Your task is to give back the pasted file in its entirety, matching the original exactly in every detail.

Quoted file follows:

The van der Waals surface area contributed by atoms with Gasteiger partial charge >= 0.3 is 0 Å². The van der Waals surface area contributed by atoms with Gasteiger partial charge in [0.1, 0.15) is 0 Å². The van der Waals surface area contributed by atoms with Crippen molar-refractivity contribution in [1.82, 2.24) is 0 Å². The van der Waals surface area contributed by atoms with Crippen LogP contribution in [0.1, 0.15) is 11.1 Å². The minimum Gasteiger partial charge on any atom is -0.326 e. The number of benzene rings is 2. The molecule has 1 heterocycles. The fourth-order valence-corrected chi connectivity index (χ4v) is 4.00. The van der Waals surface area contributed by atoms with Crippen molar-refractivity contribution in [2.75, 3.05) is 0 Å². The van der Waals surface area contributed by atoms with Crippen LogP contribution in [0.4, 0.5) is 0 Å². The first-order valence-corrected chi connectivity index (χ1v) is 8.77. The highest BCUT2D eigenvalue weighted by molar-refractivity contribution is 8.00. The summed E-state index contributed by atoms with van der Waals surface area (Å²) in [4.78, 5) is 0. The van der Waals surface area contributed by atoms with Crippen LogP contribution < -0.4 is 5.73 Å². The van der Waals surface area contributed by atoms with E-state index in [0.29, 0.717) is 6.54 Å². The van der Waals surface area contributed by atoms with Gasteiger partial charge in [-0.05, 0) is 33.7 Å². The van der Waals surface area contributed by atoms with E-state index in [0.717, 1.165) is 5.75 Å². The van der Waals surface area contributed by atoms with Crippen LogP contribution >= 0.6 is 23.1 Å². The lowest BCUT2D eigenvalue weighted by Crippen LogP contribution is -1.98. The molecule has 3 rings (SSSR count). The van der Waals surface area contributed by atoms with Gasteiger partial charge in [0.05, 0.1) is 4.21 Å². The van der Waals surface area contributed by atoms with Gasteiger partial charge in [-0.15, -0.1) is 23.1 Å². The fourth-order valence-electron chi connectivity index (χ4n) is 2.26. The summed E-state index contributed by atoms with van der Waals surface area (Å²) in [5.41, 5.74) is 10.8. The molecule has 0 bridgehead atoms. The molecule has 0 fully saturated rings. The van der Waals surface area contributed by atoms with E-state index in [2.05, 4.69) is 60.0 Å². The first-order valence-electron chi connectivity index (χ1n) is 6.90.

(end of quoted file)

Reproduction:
The van der Waals surface area contributed by atoms with Gasteiger partial charge >= 0.3 is 0 Å². The van der Waals surface area contributed by atoms with Gasteiger partial charge in [0.1, 0.15) is 0 Å². The van der Waals surface area contributed by atoms with Crippen molar-refractivity contribution in [1.82, 2.24) is 0 Å². The van der Waals surface area contributed by atoms with Crippen LogP contribution in [0.1, 0.15) is 11.1 Å². The minimum Gasteiger partial charge on any atom is -0.326 e. The number of benzene rings is 2. The molecule has 1 heterocycles. The fourth-order valence-corrected chi connectivity index (χ4v) is 4.00. The van der Waals surface area contributed by atoms with Crippen molar-refractivity contribution in [2.75, 3.05) is 0 Å². The van der Waals surface area contributed by atoms with Crippen LogP contribution in [0.4, 0.5) is 0 Å². The first-order valence-corrected chi connectivity index (χ1v) is 8.77. The highest BCUT2D eigenvalue weighted by molar-refractivity contribution is 8.00. The summed E-state index contributed by atoms with van der Waals surface area (Å²) in [4.78, 5) is 0. The van der Waals surface area contributed by atoms with Crippen LogP contribution < -0.4 is 5.73 Å². The van der Waals surface area contributed by atoms with E-state index in [0.29, 0.717) is 6.54 Å². The van der Waals surface area contributed by atoms with Gasteiger partial charge in [-0.05, 0) is 33.7 Å². The van der Waals surface area contributed by atoms with E-state index in [0.717, 1.165) is 5.75 Å². The van der Waals surface area contributed by atoms with Crippen LogP contribution >= 0.6 is 23.1 Å². The lowest BCUT2D eigenvalue weighted by Crippen LogP contribution is -1.98. The molecule has 3 rings (SSSR count). The van der Waals surface area contributed by atoms with Gasteiger partial charge in [0.05, 0.1) is 4.21 Å². The van der Waals surface area contributed by atoms with Gasteiger partial charge in [-0.15, -0.1) is 23.1 Å². The fourth-order valence-electron chi connectivity index (χ4n) is 2.26. The summed E-state index contributed by atoms with van der Waals surface area (Å²) in [5.41, 5.74) is 10.8. The molecule has 0 bridgehead atoms. The molecule has 0 fully saturated rings. The van der Waals surface area contributed by atoms with E-state index in [2.05, 4.69) is 60.0 Å². The first-order valence-electron chi connectivity index (χ1n) is 6.90.